contempt

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contempt,

in law, interference with the functioning of a legislature or court. In its narrow and more usual sense, contempt refers to the despising of the authority, justice, or dignity of a court. A contempt of court can be classified as civil or criminal, direct or constructive. Civil and criminal contempts are distinguished by the function of the punishment—if it is to vindicate judicial authority, the contempt is criminal; if it is to enforce the rights and remedies of a party, the contempt is civil. A direct contempt is one committed in the presence of the court while it is in session. A constructive contempt is one that is committed at a distance from the court and that tends to obstruct or defeat the administration of justice. A refusal to answer a question when directed to answer by a judge is a direct criminal contempt. Disobeying an injunctioninjunction,
in law, order of a court directing a party to perform a certain act or to refrain from an act or acts. The injunction, which developed as the main remedy in equity, is used especially where money damages would not satisfy a plaintiff's claim, or to protect personal
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 or a court order that a judgment (e.g., alimonyalimony,
in law, allowance for support that an individual pays to his or her former spouse, usually as part of a divorce settlement. It is based on the common law right of a wife to be supported by her husband, but in the United States, the Supreme Court in 1979 removed its
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) be satisfied is a civil contempt. A major distinction is whether the court needs to hear evidence to determine if a contempt was committed. Direct criminal contempts may be punished summarily by fine or imprisonment; civil and constructive criminal contempts can also be punished by fine or imprisonment, but the accused must be granted a hearing. In the United States, Congress can punish for contempt of Congress behavior that occurs during legislative proceedings and that threatens its legislative power. Congress must act before it adjourns, and any imprisonment can last no longer than that session. State legislatures also have limited powers to punish for contempt.

Bibliography

See C. J. Miller, Contempt of Court (1989).

contempt

wilful disregard of or disrespect for the authority of a court of law or legislative body
References in classic literature ?
Again, by gathering (as was touched before) all that you can find out, to aggravate the contempt.
Some kings also have been [1312a] dethroned and killed in consequence of the contempt they were held in by the people; as some one conspired against Sardanapalus, having seen him spinning with his wife, if what is related of him is true, or if not of him, it may very probably be true of some one else.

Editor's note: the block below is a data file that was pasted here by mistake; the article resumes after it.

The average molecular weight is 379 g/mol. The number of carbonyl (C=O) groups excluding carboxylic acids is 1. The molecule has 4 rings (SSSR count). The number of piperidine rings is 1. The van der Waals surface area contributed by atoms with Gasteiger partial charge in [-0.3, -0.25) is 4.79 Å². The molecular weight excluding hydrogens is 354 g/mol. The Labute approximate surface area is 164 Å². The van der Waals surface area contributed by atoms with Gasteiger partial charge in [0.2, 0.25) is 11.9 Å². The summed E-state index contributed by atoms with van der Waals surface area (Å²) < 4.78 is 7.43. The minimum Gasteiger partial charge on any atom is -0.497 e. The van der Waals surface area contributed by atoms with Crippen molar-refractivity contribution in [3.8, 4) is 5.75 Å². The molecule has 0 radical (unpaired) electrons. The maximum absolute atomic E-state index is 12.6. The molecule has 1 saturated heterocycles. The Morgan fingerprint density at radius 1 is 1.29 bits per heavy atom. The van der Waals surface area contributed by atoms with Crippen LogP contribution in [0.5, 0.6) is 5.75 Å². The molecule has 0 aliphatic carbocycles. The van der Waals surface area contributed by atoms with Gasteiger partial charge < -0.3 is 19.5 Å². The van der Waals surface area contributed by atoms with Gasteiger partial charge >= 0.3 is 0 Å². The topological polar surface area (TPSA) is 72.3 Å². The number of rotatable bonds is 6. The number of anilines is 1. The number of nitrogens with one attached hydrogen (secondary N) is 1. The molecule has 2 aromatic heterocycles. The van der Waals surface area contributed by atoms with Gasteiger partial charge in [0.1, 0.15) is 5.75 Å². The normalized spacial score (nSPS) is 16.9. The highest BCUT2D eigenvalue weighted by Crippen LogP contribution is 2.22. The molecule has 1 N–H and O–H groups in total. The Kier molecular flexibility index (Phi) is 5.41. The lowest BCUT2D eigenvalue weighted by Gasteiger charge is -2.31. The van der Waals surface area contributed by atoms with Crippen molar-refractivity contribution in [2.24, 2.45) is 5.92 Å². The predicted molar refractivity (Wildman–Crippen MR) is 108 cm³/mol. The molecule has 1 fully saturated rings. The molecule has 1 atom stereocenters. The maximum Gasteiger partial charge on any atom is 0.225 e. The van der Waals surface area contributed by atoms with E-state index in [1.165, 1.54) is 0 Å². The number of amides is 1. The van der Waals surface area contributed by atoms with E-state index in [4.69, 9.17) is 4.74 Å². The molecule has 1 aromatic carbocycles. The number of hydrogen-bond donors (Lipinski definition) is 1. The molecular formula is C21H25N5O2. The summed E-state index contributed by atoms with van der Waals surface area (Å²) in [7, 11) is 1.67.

One of these is, that many of those who enjoy it are naturally proper objects of contempt only: another is, that they are insolent while their power is not despotic; but they possess kingly honours only.
Matrimony, therefore, having removed all such motives, he grew weary of this condescension, and began to treat the opinions of his wife with that haughtiness and insolence, which none but those who deserve some contempt themselves can bestow, and those only who deserve no contempt can bear.
Sweet, with boundless contempt for my stupidity, would reply that it not only meant but obviously was the word Result, as no other Word containing that sound, and capable of making sense with the context, existed in any language spoken on earth.
She looked keenly at him, occasionally, wondering if he was feeling contempt.
He who does otherwise is either overthrown by flatterers, or is so often changed by varying opinions that he falls into contempt.
How, then, could I show contempt for those who surrounded her?
And this this gorgeous, yet simple imagery, where all is alive and panting with immortality-this, William Wordsworth, the author of 'Peter Bell,' has selected for his contempt.
Mine ego is something which is to be surpassed: mine ego is to me the great contempt of man": so speaketh it out of that eye.
Nastasia Philipovna was quite capable of ruining herself, and even of perpetrating something which would send her to Siberia, for the mere pleasure of injuring a man for whom she had developed so inhuman a sense of loathing and contempt.
While we smile at the simplicity of his heart and the narrowness of his views, which made him regard everything out of the direct path of his daily duty, and the rigid exigencies of the service, as trivial and impertinent, which inspired him with contempt for the swelling vanity of some of his coadjutors, and the literary exercises and curious researches of others, we cannot but applaud that strict and conscientious devotion to the interests of his employer, and to what he considered the true objects of the enterprise in which he was engaged.